Good traders should be holding their winning trades longer than their losing trades. Holding your losers too long can wipe out all the winners even if you have a high win-to-loss ratio. Over time if you see that your performance is significantly better when applying one strategy over another, you can analyze what needs improvement.

Using TradeLog to Keep Track of Your Trades and Trading Performance

You can use TradeLog as a trading journal as well as for tax prep. TradeLog has a “notes” feature that lets you add a notes column to your dashboard. In this field, you can make notes about trades that could generate a future wash sale, trades that have been manually adjusted for stock splits, or whatever else.

A comprehensive trade Performance report allows you to track such metrics as total commissions, average profit/loss per trade and per share, largest profit/loss, average shares per trade. All of this is broken down by winning and losing trades. The report can also be run on an individual account, across all accounts, for a single instrument class like stocks, options or futures, or by an individual ticker symbol, or group of symbols.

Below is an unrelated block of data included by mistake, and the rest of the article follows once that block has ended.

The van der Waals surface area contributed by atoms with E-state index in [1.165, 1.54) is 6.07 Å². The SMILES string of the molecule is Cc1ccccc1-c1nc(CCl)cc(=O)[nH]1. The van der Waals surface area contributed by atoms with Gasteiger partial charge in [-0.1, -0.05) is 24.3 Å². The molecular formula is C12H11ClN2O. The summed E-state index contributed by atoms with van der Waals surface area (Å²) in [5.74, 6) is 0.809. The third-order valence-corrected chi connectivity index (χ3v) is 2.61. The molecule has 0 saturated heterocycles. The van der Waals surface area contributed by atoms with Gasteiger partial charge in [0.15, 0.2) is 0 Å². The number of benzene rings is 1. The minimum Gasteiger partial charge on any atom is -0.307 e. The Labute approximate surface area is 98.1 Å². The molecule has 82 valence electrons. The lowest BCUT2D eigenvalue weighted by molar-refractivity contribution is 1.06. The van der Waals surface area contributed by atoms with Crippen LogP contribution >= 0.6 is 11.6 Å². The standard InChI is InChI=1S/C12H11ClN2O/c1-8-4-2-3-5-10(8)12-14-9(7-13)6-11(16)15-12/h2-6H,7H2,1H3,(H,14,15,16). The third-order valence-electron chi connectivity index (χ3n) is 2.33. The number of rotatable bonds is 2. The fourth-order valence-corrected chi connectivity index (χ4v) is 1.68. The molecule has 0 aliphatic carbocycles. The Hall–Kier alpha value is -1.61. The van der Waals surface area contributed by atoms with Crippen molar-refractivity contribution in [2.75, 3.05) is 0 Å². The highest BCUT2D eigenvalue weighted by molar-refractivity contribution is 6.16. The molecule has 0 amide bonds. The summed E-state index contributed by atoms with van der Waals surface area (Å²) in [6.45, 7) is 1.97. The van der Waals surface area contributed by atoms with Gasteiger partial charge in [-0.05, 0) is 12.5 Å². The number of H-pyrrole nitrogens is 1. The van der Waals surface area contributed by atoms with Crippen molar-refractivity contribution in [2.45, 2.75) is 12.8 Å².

You can create chart reports to analyze performance and profitability by time of day, as well as comparing profit/loss across different ticker symbols. For example you can easily compare your profit/loss for Apple and Netflix to see which stock traded has been more profitable.

The platform further allows you to sort grid views and generate reports based on a given trade strategy, date range, or other filter. TradeLog provides a default list of common strategies and also lets you to enter your own strategies.

Tradelog tracks all your trades, helping you to get a handle on your trading performance and trading methods and strategies.

Please note: This information is provided only as a general guide and is not to be taken as official IRS instructions. Cogenta Computing, Inc. does not make investment recommendations nor provide financial, tax or legal advice. You are solely responsible for your investment and tax reporting decisions. Please consult your tax advisor or accountant to discuss your specific situation.